North Dakota Senate Approves Abortion Bill

Michala McCullough, Editor-in-Chief

The North Dakota Senate approved a bill banning abortions as early as six weeks into a pregnancy, sending what would be the most strict abortion restrictions in the U.S. to the state’s Republican governor for his signature.

If approved this bill would ban abortions where a fetal heartbeat can be detected, an act that can happen as early as six weeks into the pregnancy. North Dakota Governor, Jack Dalrymple, generally opposes abortion but hasn’t said whether he will sign the bill into law.

It’s another in the long list of anti-abortion measures the North Dakota State Legislature has weighed this session. The bill passed with almost no debate after the Senate approved another measure that would make North Dakota the first to ban abortions based on genetic defects such as Down Syndrome.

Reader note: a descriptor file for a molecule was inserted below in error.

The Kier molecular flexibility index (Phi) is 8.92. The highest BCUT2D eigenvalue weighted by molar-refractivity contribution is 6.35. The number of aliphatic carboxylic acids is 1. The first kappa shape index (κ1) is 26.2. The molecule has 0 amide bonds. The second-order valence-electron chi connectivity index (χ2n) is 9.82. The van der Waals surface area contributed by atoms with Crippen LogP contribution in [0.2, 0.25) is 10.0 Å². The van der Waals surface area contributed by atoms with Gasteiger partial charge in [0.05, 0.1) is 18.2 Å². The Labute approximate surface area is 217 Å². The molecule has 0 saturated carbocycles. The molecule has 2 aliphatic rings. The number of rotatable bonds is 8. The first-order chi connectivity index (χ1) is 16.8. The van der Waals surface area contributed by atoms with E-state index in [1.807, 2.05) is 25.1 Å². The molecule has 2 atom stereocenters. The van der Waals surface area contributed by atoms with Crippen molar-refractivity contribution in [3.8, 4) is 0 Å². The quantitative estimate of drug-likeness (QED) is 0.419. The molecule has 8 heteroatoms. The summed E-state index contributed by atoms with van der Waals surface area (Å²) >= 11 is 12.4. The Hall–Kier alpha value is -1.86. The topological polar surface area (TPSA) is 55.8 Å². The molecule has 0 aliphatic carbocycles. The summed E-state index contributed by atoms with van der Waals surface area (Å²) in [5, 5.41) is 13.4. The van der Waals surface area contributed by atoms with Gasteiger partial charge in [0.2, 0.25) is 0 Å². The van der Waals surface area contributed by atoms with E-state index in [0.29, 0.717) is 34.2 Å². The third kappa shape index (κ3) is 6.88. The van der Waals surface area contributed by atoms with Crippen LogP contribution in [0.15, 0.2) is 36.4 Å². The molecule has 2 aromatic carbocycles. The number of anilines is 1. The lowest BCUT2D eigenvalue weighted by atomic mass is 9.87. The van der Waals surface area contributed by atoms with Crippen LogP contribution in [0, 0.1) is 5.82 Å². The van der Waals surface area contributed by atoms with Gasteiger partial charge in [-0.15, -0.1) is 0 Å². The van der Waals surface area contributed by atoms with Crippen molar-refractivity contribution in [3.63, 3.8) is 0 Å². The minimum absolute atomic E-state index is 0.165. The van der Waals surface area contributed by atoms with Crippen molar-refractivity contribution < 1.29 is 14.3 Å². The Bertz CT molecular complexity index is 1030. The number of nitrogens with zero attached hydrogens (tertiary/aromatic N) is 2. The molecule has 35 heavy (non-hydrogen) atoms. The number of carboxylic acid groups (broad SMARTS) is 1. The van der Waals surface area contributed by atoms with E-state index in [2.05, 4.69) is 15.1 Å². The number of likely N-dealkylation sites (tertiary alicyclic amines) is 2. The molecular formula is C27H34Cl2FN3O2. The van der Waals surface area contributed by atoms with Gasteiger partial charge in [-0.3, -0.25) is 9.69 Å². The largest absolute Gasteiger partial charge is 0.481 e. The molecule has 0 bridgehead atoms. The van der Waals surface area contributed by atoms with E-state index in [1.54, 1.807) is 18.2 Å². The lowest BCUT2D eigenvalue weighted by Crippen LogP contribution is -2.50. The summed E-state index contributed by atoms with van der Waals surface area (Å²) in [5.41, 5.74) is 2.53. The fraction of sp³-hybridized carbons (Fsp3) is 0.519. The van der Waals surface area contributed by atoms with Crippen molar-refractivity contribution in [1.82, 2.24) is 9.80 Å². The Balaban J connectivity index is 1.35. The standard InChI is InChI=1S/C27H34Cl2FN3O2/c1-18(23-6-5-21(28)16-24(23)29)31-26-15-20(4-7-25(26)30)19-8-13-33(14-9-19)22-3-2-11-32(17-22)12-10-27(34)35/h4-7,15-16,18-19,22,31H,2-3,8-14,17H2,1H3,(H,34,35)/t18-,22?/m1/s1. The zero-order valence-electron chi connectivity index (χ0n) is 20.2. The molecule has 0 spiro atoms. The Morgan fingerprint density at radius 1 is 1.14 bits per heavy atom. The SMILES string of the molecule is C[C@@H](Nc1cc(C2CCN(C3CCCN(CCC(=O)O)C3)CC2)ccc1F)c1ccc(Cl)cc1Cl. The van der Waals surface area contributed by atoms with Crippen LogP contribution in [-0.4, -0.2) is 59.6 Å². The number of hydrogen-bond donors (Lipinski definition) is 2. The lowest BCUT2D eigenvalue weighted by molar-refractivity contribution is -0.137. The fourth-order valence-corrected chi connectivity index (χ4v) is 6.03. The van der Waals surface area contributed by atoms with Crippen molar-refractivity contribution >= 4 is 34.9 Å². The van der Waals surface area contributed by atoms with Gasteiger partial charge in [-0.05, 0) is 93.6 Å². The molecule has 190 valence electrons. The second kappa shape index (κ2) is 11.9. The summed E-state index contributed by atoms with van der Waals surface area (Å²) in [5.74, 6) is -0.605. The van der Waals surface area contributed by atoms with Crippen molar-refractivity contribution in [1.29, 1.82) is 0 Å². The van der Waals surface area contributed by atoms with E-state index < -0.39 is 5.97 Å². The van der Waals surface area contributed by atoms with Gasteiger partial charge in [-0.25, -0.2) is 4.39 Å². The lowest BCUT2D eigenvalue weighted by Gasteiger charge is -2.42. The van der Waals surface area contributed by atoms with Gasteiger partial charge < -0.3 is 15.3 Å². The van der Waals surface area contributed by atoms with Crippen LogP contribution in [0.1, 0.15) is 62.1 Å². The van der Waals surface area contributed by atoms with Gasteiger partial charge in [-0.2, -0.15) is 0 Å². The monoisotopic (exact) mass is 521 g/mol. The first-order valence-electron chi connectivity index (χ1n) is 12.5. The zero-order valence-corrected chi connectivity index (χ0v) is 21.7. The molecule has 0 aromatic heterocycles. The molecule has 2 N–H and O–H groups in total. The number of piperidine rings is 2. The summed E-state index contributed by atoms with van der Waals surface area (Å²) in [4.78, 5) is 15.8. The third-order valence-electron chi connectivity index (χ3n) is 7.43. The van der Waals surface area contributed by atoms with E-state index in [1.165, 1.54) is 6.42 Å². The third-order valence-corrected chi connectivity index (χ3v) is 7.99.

That measure would also ban abortion based on gender selection. The Guttmacher Institute, which tracks abortion laws throughout the country, says Pennsylvania, Arizona and Oklahoma already have such laws.

Arkansas passed a 12-week ban earlier this month that prohibits most abortions when a fetal heartbeat can be detected using an abdominal ultrasound.

A fetal heartbeat can generally be detected earlier in a pregnancy using a vaginal ultrasound, but Arkansas lawmakers hesitated at requiring women seeking abortions to have the more invasive imaging technique.

North Dakota’s measure doesn’t specify how a fetal heartbeat would be detected.

Doctors performing an abortion after a heartbeat is detected could face a felony charge punishable by up to five years in prison and a $5,000 fine. Women having an abortion would not face charges.